Discussion in 'Fan Productions' started by Maurice, Dec 9, 2010.
Great post Maurice!
Hey! I resemble that remark.
Also the "people talk too much" thing. Go figure.
I'll add one more thing that fan filmmakers also tend to ape is having characters tell us who they are rather than showing us who they are.
In other words, having drawn out scenes where the character whines about this that and the other thing, which is often used to pass as characterization. Or having characters with a series of like and dislikes, and calling that characterization. For example, the captain likes poker or the counselor likes chocolate or the executive officer plays the trombone. Those are traits and not real characterization.
Characterization, or who a character is, is shown through the actions that character takes in the story. For instance, Kirk deciding not to save Edith Keeler shows us something about who Kirk is as a person. Same when Kirk destroys the computers of Emininar VI so that its people can truly know the spoils of warfare. Or when Kirk steals the Enterprise to rescue his friend.
And those choices show us how far a character is willing to go for what I tell my creative writing students is the "I want". What choices does a character make to get what he or she truly wants in the story.
Many fan film scripts are fraught with plots that drive the characters along, where they rarely make any choices of consequence. But character choices not only show, but also help drive the plot along.
When characters drive the plot through their choices, then it becomes difficult to interchange those characters with different characters.
Would Kill Bill be the same movie if Beatrice Kiddo wasn't the main character and it had been Bill's brother instead? No, because Beatrice's choices are what drive the story. It probably wouldn't even be called Kill Bill.
Or compare the novel Tapping the Source by Kem Nunn with the movie that was supposedly inspired by it, Point Break. In the book, Ike's choices drive his quest to know what happened to his sister. In the movie, there's FBI agent Johnny Utah (a riff of Johnny Yuma?) instead, and it changes the entire story and its plot.
Choices. Don't be afraid to let your characters make choices, good or bad. Don't strap them to the captain's chair and absolve them of making any difficult decision by allowing others to do so for him.
I think the point about over explaining is well taken and I think it helped me put my finger on the problem I had with Blood and Fire. It was nothing to do with having gay characters, it just seems to me after seeing "Enemy Starfleet" that the background was well enough established just by having Peter look at the picture. It lets you know quite clearly that this character is gay and after the sympathetic dialogue between Jim and Bones in the teaser it's clear that there is no concern over anything except trying to help Peter recover from the loss of his lover. The sex of the lover being immaterial. In short, you learn just as much from those two quick hits about Peter as you do from Blood and Fire. I hope that's all taken in the context of my general admiration of Phase II and my appreciation for the quality of Blood and Fire in particular. Just because it doesn't work for me,doesn't make it "bad" or "wrong", it's just one viewer's opinion on particular aspect of the episode.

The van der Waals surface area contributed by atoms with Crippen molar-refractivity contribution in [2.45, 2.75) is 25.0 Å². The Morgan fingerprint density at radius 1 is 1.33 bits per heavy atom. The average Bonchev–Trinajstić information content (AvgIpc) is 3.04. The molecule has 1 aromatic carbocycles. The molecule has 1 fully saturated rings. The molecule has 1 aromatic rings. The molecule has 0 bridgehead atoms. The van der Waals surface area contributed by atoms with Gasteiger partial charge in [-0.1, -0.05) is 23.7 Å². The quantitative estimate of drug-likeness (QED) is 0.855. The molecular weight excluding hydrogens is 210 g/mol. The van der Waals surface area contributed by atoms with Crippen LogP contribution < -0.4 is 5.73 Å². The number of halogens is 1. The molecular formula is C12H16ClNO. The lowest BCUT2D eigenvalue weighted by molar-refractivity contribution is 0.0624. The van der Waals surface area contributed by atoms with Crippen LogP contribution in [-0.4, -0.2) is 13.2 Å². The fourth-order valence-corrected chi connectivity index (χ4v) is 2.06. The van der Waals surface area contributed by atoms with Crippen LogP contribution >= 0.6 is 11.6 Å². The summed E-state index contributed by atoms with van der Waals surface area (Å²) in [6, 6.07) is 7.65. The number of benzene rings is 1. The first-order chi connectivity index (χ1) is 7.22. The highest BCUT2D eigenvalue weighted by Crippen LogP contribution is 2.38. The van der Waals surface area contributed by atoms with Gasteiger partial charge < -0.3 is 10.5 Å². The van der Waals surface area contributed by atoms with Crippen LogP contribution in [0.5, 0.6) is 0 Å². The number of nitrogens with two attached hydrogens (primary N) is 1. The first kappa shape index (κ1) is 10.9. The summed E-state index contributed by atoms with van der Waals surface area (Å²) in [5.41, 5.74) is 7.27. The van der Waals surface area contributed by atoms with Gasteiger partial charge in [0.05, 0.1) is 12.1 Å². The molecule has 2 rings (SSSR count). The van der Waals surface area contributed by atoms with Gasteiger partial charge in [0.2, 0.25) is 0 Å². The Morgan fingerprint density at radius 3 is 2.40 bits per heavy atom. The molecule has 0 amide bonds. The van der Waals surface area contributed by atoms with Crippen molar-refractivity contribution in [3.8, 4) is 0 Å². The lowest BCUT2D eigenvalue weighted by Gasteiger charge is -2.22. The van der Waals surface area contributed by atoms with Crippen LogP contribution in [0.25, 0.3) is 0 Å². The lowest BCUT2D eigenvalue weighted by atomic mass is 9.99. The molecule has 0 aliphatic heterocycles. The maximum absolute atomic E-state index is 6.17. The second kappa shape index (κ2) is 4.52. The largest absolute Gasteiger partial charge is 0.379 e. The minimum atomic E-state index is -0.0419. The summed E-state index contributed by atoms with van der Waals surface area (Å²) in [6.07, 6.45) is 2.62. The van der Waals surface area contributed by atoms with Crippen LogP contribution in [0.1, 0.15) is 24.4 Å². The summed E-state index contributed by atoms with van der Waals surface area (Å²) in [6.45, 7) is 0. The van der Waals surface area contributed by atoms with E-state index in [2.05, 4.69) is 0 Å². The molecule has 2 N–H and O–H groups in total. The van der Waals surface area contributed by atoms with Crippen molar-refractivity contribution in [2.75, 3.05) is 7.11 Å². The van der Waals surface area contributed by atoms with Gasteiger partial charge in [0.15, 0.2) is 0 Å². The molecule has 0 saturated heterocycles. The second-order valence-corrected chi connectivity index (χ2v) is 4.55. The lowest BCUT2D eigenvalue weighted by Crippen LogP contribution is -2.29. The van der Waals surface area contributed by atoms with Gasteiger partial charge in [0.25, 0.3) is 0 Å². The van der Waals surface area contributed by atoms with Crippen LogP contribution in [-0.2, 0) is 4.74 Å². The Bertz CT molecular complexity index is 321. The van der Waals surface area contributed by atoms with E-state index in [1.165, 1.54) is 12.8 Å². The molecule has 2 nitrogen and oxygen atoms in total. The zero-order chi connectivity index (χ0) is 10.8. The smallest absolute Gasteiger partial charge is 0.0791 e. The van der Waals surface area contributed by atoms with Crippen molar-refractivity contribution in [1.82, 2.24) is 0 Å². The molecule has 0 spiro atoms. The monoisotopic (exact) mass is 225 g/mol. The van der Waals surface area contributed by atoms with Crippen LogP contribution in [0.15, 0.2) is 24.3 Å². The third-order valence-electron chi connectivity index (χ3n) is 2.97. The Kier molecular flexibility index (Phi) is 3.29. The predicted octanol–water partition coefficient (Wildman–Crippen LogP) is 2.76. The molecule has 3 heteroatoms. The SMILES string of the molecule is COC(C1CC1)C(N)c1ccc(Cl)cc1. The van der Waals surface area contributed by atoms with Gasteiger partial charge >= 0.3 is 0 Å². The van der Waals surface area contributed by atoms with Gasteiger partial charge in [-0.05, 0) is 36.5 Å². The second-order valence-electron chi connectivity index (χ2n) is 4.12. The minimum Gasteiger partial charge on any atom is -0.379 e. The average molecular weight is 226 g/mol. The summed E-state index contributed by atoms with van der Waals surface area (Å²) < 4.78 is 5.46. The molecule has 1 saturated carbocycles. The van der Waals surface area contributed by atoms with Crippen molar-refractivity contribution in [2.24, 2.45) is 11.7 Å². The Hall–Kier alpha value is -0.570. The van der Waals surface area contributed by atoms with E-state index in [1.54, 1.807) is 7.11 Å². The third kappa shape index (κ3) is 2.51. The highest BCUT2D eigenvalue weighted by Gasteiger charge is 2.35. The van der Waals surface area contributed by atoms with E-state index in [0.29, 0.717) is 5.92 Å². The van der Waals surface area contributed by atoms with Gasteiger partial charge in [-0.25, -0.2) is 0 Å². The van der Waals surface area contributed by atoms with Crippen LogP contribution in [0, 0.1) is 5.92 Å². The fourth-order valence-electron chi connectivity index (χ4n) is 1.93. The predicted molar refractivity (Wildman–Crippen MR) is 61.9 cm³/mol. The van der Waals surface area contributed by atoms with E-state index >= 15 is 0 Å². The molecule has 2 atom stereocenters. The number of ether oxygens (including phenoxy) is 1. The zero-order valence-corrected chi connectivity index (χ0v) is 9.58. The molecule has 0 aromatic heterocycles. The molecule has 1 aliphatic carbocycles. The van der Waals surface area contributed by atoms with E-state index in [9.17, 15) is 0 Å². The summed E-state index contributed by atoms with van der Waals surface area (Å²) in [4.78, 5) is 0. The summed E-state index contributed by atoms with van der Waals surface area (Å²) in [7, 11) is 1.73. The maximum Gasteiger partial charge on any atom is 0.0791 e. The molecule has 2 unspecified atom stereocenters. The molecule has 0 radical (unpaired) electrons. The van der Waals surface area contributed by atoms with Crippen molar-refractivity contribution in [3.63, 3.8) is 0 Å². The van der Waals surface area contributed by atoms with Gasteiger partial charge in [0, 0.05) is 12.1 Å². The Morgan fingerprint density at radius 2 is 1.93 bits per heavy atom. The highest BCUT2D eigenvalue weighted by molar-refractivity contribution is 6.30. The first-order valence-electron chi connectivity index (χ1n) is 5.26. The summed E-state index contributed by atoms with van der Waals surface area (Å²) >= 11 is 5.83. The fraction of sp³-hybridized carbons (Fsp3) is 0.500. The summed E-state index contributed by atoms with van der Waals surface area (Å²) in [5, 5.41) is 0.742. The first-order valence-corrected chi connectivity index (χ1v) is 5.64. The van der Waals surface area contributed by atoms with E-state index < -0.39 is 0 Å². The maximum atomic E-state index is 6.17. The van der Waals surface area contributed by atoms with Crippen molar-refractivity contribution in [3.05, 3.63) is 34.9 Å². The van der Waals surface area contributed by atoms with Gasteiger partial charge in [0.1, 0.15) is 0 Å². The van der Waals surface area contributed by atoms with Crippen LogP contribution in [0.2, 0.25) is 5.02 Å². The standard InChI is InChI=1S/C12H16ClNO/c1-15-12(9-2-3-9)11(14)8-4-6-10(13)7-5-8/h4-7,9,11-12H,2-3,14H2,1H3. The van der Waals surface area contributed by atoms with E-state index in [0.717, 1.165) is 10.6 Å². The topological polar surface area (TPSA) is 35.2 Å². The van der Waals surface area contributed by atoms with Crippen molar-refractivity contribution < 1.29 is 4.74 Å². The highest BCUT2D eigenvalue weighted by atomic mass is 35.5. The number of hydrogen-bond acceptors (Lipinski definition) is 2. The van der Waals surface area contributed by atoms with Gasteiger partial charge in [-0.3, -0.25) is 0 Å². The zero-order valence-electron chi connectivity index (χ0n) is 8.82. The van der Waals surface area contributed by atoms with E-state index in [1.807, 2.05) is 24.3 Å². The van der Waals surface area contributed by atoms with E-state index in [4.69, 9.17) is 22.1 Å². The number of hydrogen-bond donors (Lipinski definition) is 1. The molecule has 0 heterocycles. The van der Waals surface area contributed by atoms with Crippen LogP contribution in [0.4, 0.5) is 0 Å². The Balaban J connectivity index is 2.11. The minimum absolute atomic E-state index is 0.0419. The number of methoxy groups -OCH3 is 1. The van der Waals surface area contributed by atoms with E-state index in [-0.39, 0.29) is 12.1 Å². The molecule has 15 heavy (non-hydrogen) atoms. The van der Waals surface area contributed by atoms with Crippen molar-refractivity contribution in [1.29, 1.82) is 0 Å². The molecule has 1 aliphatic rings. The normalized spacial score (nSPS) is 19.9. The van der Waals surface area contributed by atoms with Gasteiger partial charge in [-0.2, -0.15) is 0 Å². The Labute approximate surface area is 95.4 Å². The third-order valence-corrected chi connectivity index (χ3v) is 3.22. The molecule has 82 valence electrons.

I would just like to inject here that I found Blood and Fire well done. I disagree that the whole story was just about Peter being gay, that the nature of his relationship was explored and that this type of complaint is, IMHO, offbase. (Not a fan of ES, btw.)
Maybe I missed something, but I don't think anyone here is saying that Blood and Fire is just about Peter bring gay, but, to use the current topic, it's handled throughh a lot of talky scenes rather than being conveyed by more visual means... His rolling around with another man notwithstanding.
It's very difficult to express the feelings I had about Blood and Fire. I think Maurice has it right: too much is explained. That's my opinion and of course, when a controversial topic such as this is tackled, everyone's mileage will vary. While I have enjoyed every episode of Phase II, including B&F, I don't see any harm in discussing what worked for me and what didn't about any particular episode.
Funny, I personally didn't think anything in Blood and Fire was "controversial" given how commonplace gay characters are on TV these days. But the handling of the relationship is related to the topic of showing not telling. We're practically TOLD we should feel for Peter Kirk, but the story doesn't give us a reason to. We certainly aren't shown anything to make us like him. Telling us that a character that we've just met is "in love" isn't enough for us to identify with him when we haven't even gotten to know HIM yet.
^^^I agree "controversial" wasn't the right word....as I said I really have a hard time getting my arms around where B&F got off track for me. I think Enemy Starfleet gave us some reason to think that he has the potential to become a fine officer and that makes him a lot more likeable than just showing us that he's gay.
"Blood and Fire" would've had more bite some 20 years ago when the script was originally conceived. However, the Phase II iteration isn't any more daring than a melodramatic prime-time soap opera.
As you've astutely stated, we're TOLD Peter and Freeman are "in love" and what we are shown of the relationship is sophomoric, hardly sophisticated and, honestly, a bit one-dimensional. It's all surface and no depth.
Not only that but the characters themselves seemingly have no identity beyond their sexuality and border on two-dimensional stereotypes.
It's a shame because there was potential to truly show how complicated it is being in a relationship with a career-driven officer, one that also happens to be between two men.
However, the script gives us a maudlin relationship that hinges more on the fact that it's between two men rather than it being an actual, breathing relationship with all the strife that goes along with it.